It's finally over and it cost $6bn, the most expensive presidential election campaign in us history. For Americans the polls were about jobs, the economy, taxes, national security, and Israel. For those of us abroad, it was about the global economy, and the impact of Barack Obama's re-election on the country and the region that we live in.
Shortly after he became the first black president in American history in 2008, Obama called leaders in the Middle East on his first day in office as a show of engagement that he was serious about finding a peaceful solution to the Israeli-Palestinian conflict. He then, of course, made a historic speech in Cairo in which he addressed the Arab world, promising change - just as his campaign did with its ’yes we can’ motto.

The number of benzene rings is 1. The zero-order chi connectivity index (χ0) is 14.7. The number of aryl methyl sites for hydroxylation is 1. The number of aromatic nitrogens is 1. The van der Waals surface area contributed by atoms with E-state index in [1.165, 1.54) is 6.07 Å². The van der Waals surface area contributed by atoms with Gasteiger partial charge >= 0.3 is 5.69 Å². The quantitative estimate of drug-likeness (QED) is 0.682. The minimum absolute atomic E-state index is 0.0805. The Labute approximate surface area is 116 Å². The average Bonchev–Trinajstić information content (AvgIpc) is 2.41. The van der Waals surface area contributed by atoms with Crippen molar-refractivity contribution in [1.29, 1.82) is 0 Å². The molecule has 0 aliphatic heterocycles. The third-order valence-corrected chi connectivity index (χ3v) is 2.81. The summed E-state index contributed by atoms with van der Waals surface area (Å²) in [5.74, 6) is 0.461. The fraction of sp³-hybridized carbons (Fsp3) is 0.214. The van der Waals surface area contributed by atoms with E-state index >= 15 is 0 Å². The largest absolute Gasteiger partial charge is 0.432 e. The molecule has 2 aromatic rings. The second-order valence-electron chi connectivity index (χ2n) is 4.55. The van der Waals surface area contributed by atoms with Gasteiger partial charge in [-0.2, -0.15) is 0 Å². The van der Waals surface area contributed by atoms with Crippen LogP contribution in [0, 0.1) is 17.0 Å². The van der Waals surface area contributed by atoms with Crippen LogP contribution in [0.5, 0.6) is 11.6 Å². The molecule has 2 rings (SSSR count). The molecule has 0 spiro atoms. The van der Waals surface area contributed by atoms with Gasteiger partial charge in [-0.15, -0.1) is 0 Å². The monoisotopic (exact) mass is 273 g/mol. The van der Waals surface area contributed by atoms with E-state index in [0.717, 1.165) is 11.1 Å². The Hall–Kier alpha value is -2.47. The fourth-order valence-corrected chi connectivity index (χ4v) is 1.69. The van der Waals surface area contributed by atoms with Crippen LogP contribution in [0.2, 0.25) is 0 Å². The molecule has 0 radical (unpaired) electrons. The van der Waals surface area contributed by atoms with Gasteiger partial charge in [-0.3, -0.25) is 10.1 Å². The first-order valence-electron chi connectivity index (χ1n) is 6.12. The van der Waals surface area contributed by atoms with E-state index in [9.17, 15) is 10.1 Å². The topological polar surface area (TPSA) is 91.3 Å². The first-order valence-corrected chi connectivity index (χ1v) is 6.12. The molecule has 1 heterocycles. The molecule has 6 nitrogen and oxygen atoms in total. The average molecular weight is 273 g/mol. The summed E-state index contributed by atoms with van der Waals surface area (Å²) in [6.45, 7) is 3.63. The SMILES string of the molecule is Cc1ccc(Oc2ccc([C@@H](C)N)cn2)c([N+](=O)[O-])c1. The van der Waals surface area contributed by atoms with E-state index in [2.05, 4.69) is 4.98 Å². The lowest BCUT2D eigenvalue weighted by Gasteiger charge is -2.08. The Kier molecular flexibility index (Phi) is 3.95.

And now that Obama is back, America appears to have its work cut out for much as it did when George W Bush left office with the US at war in Iraq and Afghanistan, a global credit crisis that threatened to unravel the world's economy and a financial system with little credibility. Today, Obama who espouses a sense of moderation in his foreign policy to much of the outside world, will need to address a multitude of challenges — domestic and foreign — especially given that in the past four years popular uprisings have toppled several Arab leaders and continued upheaval threatens to unseat others.